I spent plenty of time sorting through clothes, taking pictures, and loading everything into sites like Craigslist or local Facebook swip swap groups. I would list my clothing for as little as $1 per piece and wouldn’t get bites. Worst of all, I had some nice Gymboree, Crazy 8, and Baby Gap clothes that were barely worn that I would have been HAPPY to have paid a dollar for (it’s practically stealing lol). That just left me feeling like everyone was looking for handouts.
I pulled my listings and began populating eBay. If I knew then what I know now, I wouldn’t have wasted my time with the other sites! Here’s what I’ve learned in the process, what works for me, and hoping it helps you, too.
Paper and Ink for your Printer
Plastic Mailing Envelopes (choose a size appropriate for your clothing)
Camera or mobile phone camera
1) Most important is NOT to be attached to anything you’re planning to list. I kept some favorite outfits that I didn’t want to get rid of – saved me the heartache if they didn’t sell well.
2) My most recent sales were clothes for the future. It’s winter when I’m writing this and I’ve been selling Spring and Summer items. Apparently, people like to plan ahead.
I list each of my items as 7 day auctions starting at 99 cents. I have no reserve. While there were plenty of times in the past that clothes didn’t sell, or someone got the best deal at 99 cents, I do have some tactics that should help and will mention those shortly.
Put in as much of the details as you can! I always insert information from the clothing’s tag and I accurately describe each item.
BE HONEST! As a buyer, I bought clothes from a seller who described a stain on a shirt. For the right price, a stain on a child’s night shirt wasn’t that big a deal and I couldn’t blame her for falsely advertising the item. I bought the item AND was able to get the stain to clean up better than I received it. I appreciated the seller’s honesty!
Use uninterrupted time! Do this at a time when you’ve put your kiddo down for nap or bed. I’ve found mistakes in my listings more when I’ve been distracted. It’s not fun going back to update your listing and finding out you can’t correct a title 😐
That said, I treat the sale of her used clothing as a business … I try to give it the attention I would give a business transaction. It has it’s time and place and deserves to look as professional as I can make it.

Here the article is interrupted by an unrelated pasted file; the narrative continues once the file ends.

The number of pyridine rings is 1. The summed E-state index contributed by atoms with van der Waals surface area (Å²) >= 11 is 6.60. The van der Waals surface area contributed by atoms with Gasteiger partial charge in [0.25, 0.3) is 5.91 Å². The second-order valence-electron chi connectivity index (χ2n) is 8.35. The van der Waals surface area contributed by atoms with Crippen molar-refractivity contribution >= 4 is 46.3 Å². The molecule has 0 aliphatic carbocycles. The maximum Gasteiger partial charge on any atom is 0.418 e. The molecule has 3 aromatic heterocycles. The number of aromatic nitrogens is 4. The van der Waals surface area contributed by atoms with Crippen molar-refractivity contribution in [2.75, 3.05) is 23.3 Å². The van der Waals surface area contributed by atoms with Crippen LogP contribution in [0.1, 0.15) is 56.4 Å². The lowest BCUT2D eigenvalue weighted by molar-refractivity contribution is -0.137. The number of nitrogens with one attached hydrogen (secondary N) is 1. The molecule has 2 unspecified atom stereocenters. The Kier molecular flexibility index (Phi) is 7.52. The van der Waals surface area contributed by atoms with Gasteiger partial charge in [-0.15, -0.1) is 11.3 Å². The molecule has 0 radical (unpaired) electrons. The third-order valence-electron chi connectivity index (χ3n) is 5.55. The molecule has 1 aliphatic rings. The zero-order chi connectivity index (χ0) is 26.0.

Currently, eBay allows for up to 12 FREE pictures. Use as many of those as it takes to accurately portray your item(s). I use my mobile phone to take my pictures (and list my item) for the simplicity. Good photos are easy – choose a well lit room (indirect sunlight is my friend). I take a full front and full back photo. For girl’s clothes, I make sure to take pictures of details
2 key points here! You could pay eBay to feature your items, but that’s going to eat into some of what you’re making. I haven’t gotten around to trying it yet to compare results, but here’s a few things you can do for FREE!
1) As soon as you list an item, share it to social media. I always share with a note *newly listed*. This gets attention and usually gathers watchers quickly.
2) Watch your items! If the auction is a couple days from closing and has no bids or looks like will be going for a bargain, share it to social media again! I typically share to twitter (I have a decent following there thanks to the blog) with some kind of note like “going to let this one get away?” or “wow, what a bargain!”
It’s important you’re getting attention. These tactics cost you nothing but a few extra seconds with the potential to reach more people and hopefully more sales.
If you have used the added features of eBay to get extra eyes on your products, please tell me if you’ve found it worth it!
Did I miss anything?